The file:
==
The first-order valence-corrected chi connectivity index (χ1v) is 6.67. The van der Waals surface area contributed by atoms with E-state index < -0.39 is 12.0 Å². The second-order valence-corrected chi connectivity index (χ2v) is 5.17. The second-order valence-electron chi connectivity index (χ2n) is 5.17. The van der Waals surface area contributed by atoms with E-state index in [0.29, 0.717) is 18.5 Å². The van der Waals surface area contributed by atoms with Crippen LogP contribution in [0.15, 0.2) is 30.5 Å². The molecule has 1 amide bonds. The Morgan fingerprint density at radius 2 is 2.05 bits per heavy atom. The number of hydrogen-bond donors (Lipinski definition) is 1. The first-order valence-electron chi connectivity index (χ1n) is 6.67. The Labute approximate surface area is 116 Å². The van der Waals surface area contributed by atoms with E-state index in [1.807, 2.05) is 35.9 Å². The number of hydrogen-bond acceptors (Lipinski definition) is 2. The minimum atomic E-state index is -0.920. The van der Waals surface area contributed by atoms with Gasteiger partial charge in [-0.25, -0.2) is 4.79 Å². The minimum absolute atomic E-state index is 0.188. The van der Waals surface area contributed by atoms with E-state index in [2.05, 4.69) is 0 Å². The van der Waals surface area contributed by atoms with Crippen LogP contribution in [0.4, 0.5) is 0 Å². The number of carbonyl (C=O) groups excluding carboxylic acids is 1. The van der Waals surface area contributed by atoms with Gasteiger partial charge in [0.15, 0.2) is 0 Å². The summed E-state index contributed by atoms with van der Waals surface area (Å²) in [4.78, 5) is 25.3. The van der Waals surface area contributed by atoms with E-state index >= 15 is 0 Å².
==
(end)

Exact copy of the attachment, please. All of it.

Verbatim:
The first-order valence-corrected chi connectivity index (χ1v) is 6.67. The van der Waals surface area contributed by atoms with E-state index < -0.39 is 12.0 Å². The second-order valence-corrected chi connectivity index (χ2v) is 5.17. The second-order valence-electron chi connectivity index (χ2n) is 5.17. The van der Waals surface area contributed by atoms with E-state index in [0.29, 0.717) is 18.5 Å². The van der Waals surface area contributed by atoms with Crippen LogP contribution in [0.15, 0.2) is 30.5 Å². The molecule has 1 amide bonds. The Morgan fingerprint density at radius 2 is 2.05 bits per heavy atom. The number of hydrogen-bond donors (Lipinski definition) is 1. The first-order valence-electron chi connectivity index (χ1n) is 6.67. The Labute approximate surface area is 116 Å². The van der Waals surface area contributed by atoms with E-state index in [1.807, 2.05) is 35.9 Å². The number of hydrogen-bond acceptors (Lipinski definition) is 2. The minimum atomic E-state index is -0.920. The van der Waals surface area contributed by atoms with Gasteiger partial charge in [-0.25, -0.2) is 4.79 Å². The minimum absolute atomic E-state index is 0.188. The van der Waals surface area contributed by atoms with E-state index in [2.05, 4.69) is 0 Å². The van der Waals surface area contributed by atoms with Crippen LogP contribution in [0.4, 0.5) is 0 Å². The number of carbonyl (C=O) groups excluding carboxylic acids is 1. The van der Waals surface area contributed by atoms with Gasteiger partial charge in [0.15, 0.2) is 0 Å². The summed E-state index contributed by atoms with van der Waals surface area (Å²) in [4.78, 5) is 25.3. The van der Waals surface area contributed by atoms with E-state index >= 15 is 0 Å².